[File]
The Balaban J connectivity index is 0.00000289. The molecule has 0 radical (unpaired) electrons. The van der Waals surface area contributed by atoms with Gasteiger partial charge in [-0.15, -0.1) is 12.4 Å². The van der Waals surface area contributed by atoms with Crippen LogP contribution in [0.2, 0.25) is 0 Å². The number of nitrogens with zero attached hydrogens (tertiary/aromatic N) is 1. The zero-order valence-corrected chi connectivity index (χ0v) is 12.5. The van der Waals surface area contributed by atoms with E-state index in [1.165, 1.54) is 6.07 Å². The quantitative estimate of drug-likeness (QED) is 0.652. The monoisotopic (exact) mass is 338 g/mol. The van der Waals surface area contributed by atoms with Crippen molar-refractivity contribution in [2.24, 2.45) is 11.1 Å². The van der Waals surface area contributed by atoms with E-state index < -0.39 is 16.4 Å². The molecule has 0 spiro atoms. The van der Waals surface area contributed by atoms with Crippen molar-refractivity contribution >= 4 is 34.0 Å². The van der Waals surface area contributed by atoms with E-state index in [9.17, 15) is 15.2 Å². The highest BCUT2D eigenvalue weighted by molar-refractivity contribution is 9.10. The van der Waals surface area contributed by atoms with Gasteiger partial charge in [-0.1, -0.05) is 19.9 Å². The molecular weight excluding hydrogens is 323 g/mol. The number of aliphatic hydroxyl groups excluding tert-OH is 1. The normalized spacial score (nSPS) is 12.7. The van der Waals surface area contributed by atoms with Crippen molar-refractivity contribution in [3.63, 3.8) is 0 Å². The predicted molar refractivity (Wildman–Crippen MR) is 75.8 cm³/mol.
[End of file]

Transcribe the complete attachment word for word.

The Balaban J connectivity index is 0.00000289. The molecule has 0 radical (unpaired) electrons. The van der Waals surface area contributed by atoms with Gasteiger partial charge in [-0.15, -0.1) is 12.4 Å². The van der Waals surface area contributed by atoms with Crippen LogP contribution in [0.2, 0.25) is 0 Å². The number of nitrogens with zero attached hydrogens (tertiary/aromatic N) is 1. The zero-order valence-corrected chi connectivity index (χ0v) is 12.5. The van der Waals surface area contributed by atoms with E-state index in [1.165, 1.54) is 6.07 Å². The quantitative estimate of drug-likeness (QED) is 0.652. The monoisotopic (exact) mass is 338 g/mol. The van der Waals surface area contributed by atoms with Crippen molar-refractivity contribution in [2.24, 2.45) is 11.1 Å². The van der Waals surface area contributed by atoms with E-state index < -0.39 is 16.4 Å². The molecule has 0 spiro atoms. The van der Waals surface area contributed by atoms with Crippen molar-refractivity contribution >= 4 is 34.0 Å². The van der Waals surface area contributed by atoms with E-state index in [9.17, 15) is 15.2 Å². The highest BCUT2D eigenvalue weighted by molar-refractivity contribution is 9.10. The van der Waals surface area contributed by atoms with Gasteiger partial charge in [-0.1, -0.05) is 19.9 Å². The molecular weight excluding hydrogens is 323 g/mol. The number of aliphatic hydroxyl groups excluding tert-OH is 1. The normalized spacial score (nSPS) is 12.7. The van der Waals surface area contributed by atoms with Crippen molar-refractivity contribution in [3.63, 3.8) is 0 Å². The predicted molar refractivity (Wildman–Crippen MR) is 75.8 cm³/mol.